Sometimes, we, like Esau do not appreciate what God has given us and we do not value all those wonderful promises we have received. 1 Peter 2:9 has one of them. Listen to what Peter says, “But you are a chosen people, a royal priesthood, a holy nation, a people belonging to God, that you may declare the praises of him who called you out of darkness into his wonderful light.” When we do not live according to this title given to us by God, we are doing what Esau did. The priest in the Old Testament was the person who presented the sacrifices he was the mediator between God and Israel.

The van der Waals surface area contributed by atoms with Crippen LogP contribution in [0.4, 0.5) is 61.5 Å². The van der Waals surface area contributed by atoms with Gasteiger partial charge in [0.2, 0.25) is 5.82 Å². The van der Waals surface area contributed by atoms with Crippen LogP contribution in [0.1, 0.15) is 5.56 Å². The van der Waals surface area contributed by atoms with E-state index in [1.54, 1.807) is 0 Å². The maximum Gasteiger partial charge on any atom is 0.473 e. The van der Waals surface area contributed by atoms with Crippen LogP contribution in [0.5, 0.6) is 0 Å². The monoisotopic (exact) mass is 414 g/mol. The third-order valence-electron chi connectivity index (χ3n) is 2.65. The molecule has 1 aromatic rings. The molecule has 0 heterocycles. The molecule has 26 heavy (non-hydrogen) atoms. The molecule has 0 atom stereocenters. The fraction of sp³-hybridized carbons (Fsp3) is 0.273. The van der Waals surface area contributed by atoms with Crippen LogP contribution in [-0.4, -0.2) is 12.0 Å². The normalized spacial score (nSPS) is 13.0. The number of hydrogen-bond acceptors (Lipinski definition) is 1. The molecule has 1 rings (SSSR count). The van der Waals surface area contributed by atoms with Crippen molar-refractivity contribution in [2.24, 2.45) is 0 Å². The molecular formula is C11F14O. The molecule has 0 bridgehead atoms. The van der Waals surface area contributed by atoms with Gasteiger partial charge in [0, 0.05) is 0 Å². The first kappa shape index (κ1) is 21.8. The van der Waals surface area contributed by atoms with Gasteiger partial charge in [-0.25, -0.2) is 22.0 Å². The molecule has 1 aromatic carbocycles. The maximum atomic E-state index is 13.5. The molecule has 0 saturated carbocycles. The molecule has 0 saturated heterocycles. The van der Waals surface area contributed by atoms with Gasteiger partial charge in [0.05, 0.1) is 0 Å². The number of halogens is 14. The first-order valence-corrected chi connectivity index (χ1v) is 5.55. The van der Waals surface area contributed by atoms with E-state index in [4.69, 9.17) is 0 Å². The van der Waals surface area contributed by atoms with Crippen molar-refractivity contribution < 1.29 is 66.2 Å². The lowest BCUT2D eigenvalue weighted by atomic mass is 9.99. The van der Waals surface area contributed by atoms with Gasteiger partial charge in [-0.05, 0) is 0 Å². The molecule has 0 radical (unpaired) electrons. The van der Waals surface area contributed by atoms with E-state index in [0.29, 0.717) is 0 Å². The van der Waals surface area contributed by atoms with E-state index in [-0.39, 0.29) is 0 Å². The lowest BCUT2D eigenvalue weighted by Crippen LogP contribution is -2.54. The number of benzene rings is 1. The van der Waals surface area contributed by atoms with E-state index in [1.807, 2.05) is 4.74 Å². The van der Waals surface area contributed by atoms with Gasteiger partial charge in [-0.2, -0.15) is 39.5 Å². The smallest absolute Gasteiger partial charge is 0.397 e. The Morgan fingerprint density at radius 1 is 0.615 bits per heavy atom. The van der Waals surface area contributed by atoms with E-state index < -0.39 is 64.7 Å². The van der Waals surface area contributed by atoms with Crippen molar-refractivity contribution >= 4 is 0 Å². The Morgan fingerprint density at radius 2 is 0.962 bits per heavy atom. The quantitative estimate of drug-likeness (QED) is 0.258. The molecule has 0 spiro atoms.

As priest and priestess, we must also present sacrifice to God. What kind of sacrifice we must present? Take a listen to Romans 12:1 “Therefore, I urge you, brothers and sisters, in view of God’s mercy, to offer your bodies as a living sacrifice, holy and pleasing to God—this is your true and proper worship.” This means that everything we do with our bodies must bring honor and glory to God.  According to Hebrews 13:15, we also must present sacrifices of worship and lift others up before Christ. This is what it says, “Through Jesus, therefore, let us continually offer to God a sacrifice of praise–the fruit of lips that confess his name. And do not forget to do good and to share with others, for with such sacrifices God is pleased.” When we do not do this, we are exchanging our Firstborn right for a “bowl of stew,” so to speak.